When the invitation popped up on her Instagram feed Kara Lauder assumed it was a hoax. The head honcho of a company called Celebrity Connect, which arranges invitation-only events in the lead up to the Academy Awards, wondered if Kara would like to come along and present her western-style boots to the stars and influencers who attended.


Pardon? So with all the cowboy boots available in the USA, did they really want the Aussie entrepreneur from the remote mining town of Paraburdoo in WA’s north west to showcase her wares? A quick Google check revealed that such events do in fact exist, and a few emails later it became clear that yes indeed, the company had found her handmade boot range on Instagram, and liked what they saw. The offer was for real.

Which is how in February this year Kara and her husband, Nathan Haagensen, and their then 20-month-old daughter, Ally, found themselves on a plane to Los Angeles, manning a booth at the celebrity gifting suite, and giving away 100 pairs of Kader Boot Co boots to the children of the rich and famous. However, there were a few small hitches to overcome before they got there.

To start with, Kara didn’t actually have any stock. She’d launched her brand on Facebook in August last year using samples, but wasn’t actually going to receive her first shipment until January. It takes four to five months and 180 separate processes to hand craft a boot, so she was sailing close to the wind in terms of time. A few frantic Skypes with her manufacturer in Mexico assured her that the order was achievable, and Kara was on the way to Hollywood.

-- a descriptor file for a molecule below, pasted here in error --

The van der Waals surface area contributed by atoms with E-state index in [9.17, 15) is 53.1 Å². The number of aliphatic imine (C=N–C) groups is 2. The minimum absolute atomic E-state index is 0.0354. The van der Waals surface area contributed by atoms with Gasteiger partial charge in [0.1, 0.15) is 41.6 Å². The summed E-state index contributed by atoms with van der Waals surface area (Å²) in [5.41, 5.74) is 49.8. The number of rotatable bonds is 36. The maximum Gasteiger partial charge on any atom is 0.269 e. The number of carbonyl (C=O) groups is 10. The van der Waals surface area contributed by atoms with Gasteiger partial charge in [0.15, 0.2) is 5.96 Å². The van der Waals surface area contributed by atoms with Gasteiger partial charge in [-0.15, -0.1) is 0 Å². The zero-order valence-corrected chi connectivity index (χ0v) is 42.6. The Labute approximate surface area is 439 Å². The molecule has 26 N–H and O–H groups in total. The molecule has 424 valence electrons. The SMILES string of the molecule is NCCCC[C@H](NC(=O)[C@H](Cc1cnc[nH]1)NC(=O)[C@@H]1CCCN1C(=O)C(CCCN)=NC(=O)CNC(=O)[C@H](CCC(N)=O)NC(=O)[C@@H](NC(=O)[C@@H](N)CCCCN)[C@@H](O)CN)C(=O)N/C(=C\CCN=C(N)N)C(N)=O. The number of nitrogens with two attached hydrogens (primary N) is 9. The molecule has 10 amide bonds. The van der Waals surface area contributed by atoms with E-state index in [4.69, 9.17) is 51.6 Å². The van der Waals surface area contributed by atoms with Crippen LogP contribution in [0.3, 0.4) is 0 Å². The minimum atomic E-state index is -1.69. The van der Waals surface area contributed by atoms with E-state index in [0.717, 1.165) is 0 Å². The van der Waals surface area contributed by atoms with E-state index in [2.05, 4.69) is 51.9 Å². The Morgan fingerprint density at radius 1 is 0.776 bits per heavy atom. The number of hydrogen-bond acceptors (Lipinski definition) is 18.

Of course it would be a fairy tale if it were that simple. Kara had in fact been planning her foray into footwear for the best part of a decade. Having grown up in the bush to the north of Victoria’s Yarra Valley with a forest ranger father, Kara started studying environmental science until she landed a fly-in, fly-out job in the mines in the Pilbara. A large part of her work was doing botanical surveys of potential mine sites, so a considerable chunk of her week involved flying over the spectacular red landscape in a helicopter.